It was partly IE’s fault because it wasn’t smart enough to disable the offending add-on.

    Not everyone knows or wants to mess with iexplore-extoff you know.

  21. nav01 says:

    Three countries have now warned their citizens about using IE and you guys are posting about toolbars?

  22. Anti-Alarmist says:

    @nav01: If you’re still using IE6, you SHOULD be worried, and should upgrade to something more secure today. ie8 has dep and aslr and runs in protect mode.

    … and if you think that just using a non-IE browser will help you, keep in mind that FF had more vulnerabilities last year than IE did.  And for the chrome fans in the house, keep in mind that Acrobat Reader was one of the other vectors the china hackers were using, and that chrome runs its extensions in a full-trust process not in protect mode.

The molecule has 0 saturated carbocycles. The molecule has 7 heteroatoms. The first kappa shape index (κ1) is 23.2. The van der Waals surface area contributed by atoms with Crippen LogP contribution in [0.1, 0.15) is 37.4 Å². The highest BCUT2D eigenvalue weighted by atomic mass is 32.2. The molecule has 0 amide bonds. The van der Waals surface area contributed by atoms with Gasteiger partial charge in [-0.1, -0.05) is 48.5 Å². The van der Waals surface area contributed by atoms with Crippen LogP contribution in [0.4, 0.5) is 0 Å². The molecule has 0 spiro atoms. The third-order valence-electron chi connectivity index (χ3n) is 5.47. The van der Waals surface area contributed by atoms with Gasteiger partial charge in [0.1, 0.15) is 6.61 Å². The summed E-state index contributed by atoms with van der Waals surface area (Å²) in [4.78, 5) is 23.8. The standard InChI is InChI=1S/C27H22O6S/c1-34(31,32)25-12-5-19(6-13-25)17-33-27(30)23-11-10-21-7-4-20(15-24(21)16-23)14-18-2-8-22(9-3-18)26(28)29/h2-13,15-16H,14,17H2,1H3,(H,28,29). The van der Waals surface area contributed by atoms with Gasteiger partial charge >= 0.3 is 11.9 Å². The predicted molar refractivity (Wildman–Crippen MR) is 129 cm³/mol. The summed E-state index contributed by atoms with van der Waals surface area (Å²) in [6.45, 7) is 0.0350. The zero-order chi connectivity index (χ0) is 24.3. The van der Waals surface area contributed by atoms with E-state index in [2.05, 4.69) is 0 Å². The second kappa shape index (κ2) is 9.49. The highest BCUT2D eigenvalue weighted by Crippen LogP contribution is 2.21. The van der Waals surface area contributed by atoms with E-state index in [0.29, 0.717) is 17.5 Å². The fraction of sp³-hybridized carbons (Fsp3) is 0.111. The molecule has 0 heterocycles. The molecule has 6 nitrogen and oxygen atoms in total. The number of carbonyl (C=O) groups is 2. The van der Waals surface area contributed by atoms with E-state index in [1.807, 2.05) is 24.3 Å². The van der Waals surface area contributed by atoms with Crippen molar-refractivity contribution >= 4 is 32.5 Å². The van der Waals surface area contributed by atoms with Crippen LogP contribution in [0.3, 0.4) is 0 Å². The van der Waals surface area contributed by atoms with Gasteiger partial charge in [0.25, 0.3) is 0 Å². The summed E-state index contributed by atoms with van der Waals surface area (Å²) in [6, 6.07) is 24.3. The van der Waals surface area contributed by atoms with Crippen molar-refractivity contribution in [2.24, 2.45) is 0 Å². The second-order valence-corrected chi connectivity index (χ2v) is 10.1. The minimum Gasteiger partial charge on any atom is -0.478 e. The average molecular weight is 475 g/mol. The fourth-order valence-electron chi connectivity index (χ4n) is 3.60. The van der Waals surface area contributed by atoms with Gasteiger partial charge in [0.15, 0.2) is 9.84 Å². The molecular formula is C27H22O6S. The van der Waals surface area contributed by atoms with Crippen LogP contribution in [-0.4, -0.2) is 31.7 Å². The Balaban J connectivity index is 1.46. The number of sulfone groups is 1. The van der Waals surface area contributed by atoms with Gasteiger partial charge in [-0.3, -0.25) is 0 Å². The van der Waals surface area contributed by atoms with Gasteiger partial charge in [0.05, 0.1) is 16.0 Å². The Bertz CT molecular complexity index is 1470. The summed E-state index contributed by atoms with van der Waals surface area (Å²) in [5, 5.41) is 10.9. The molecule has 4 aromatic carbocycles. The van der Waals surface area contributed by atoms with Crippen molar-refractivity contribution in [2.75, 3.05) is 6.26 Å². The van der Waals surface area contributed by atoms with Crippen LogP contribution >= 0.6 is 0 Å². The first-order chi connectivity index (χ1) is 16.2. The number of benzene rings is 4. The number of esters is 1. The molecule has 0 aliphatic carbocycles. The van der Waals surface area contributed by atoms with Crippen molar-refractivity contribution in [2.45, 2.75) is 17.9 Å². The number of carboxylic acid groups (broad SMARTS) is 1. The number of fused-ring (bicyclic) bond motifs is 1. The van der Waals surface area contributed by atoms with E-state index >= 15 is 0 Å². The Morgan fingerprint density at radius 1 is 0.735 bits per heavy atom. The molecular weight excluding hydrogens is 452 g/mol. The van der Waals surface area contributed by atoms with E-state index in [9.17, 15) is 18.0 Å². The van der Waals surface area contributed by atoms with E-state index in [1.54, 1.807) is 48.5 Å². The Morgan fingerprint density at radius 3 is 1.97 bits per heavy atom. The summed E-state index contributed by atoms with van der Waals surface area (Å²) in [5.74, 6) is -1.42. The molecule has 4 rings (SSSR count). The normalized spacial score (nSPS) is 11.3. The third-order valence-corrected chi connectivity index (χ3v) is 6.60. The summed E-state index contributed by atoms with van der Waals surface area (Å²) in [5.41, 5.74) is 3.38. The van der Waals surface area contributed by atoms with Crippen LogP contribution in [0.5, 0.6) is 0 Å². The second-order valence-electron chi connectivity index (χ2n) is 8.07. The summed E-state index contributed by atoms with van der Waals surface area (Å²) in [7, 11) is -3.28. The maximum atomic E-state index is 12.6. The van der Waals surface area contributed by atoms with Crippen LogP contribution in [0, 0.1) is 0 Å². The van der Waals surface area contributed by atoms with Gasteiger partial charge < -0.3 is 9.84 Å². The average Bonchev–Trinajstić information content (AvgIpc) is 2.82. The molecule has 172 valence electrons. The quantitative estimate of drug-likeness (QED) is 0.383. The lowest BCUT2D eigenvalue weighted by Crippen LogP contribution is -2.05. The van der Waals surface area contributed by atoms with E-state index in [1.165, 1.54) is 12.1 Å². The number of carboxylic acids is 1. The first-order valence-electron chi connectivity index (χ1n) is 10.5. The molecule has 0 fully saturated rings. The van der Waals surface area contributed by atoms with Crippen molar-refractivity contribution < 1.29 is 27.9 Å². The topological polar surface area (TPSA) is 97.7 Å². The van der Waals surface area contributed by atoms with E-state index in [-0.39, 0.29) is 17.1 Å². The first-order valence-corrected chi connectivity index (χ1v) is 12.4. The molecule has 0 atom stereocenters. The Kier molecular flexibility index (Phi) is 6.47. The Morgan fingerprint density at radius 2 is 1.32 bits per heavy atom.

23. Greg says:

    If you do view source for a plain simple html page with 4000 rows in a table with 6 columns per row, IT 8 stalls out and takes hundreds of megabytes of memory.  Can we get a view source that doesn’t try to parse the source such as a ‘View Source as Text’

  24. chrome frame will make IE AWESOME says:

    Bundle Chrome Frame with IE = instant win

  25. Lenen says:


    You’re right, but IE isn’t the only browser having problems with large tables.

  26. buat duit says:

    Toolbar fancy. Waiting for new kind of toolbar with more function

  27. Question for the IE team, what exactly do I have to do to force IE7 and lower to render pages served as application/xml in standards mode?

    Due to the W3C bot issue I’ve been forced to use the not-a-doctype HTML5 "doctype" and I’ve been able to get the page styling to apply however not matter what I do in IE7 and below IE always forces the page to be rendered in quirks mode. I’m well aware of IE6 and below’s inability to render XHTML documents in standards mode with the XML declaration which is not part of the dilema.